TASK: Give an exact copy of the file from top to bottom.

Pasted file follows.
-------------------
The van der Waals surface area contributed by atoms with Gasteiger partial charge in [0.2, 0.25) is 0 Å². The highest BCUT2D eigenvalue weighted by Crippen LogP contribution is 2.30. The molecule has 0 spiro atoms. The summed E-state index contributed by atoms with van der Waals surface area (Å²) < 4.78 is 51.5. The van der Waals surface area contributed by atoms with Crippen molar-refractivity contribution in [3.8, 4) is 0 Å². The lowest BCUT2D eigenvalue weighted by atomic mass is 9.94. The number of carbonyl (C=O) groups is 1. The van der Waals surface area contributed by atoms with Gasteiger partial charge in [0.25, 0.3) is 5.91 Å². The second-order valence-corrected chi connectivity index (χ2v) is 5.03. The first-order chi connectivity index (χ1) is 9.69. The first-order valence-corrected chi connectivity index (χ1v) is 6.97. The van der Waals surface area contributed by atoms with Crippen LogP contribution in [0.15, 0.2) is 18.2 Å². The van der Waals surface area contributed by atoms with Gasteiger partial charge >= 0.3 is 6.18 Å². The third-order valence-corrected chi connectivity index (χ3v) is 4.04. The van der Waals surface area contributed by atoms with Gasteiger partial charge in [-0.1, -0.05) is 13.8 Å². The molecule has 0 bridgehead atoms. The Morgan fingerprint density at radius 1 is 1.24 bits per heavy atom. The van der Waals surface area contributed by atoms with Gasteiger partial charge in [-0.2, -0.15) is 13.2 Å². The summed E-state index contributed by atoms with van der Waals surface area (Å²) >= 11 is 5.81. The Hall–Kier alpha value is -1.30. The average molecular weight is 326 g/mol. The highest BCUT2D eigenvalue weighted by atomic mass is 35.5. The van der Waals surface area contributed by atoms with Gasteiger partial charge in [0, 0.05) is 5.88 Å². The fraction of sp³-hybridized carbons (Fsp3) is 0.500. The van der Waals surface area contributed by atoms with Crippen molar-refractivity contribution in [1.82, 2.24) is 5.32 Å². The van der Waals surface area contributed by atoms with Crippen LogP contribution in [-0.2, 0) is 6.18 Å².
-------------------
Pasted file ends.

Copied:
The van der Waals surface area contributed by atoms with Gasteiger partial charge in [0.2, 0.25) is 0 Å². The highest BCUT2D eigenvalue weighted by Crippen LogP contribution is 2.30. The molecule has 0 spiro atoms. The summed E-state index contributed by atoms with van der Waals surface area (Å²) < 4.78 is 51.5. The van der Waals surface area contributed by atoms with Crippen molar-refractivity contribution in [3.8, 4) is 0 Å². The lowest BCUT2D eigenvalue weighted by atomic mass is 9.94. The number of carbonyl (C=O) groups is 1. The van der Waals surface area contributed by atoms with Gasteiger partial charge in [0.25, 0.3) is 5.91 Å². The second-order valence-corrected chi connectivity index (χ2v) is 5.03. The first-order chi connectivity index (χ1) is 9.69. The first-order valence-corrected chi connectivity index (χ1v) is 6.97. The van der Waals surface area contributed by atoms with Crippen LogP contribution in [0.15, 0.2) is 18.2 Å². The van der Waals surface area contributed by atoms with Gasteiger partial charge >= 0.3 is 6.18 Å². The third-order valence-corrected chi connectivity index (χ3v) is 4.04. The van der Waals surface area contributed by atoms with Gasteiger partial charge in [-0.1, -0.05) is 13.8 Å². The molecule has 0 bridgehead atoms. The Morgan fingerprint density at radius 1 is 1.24 bits per heavy atom. The van der Waals surface area contributed by atoms with Gasteiger partial charge in [-0.2, -0.15) is 13.2 Å². The summed E-state index contributed by atoms with van der Waals surface area (Å²) >= 11 is 5.81. The Hall–Kier alpha value is -1.30. The average molecular weight is 326 g/mol. The highest BCUT2D eigenvalue weighted by atomic mass is 35.5. The van der Waals surface area contributed by atoms with Gasteiger partial charge in [0, 0.05) is 5.88 Å². The fraction of sp³-hybridized carbons (Fsp3) is 0.500. The van der Waals surface area contributed by atoms with Crippen molar-refractivity contribution in [1.82, 2.24) is 5.32 Å². The van der Waals surface area contributed by atoms with Crippen LogP contribution in [-0.2, 0) is 6.18 Å².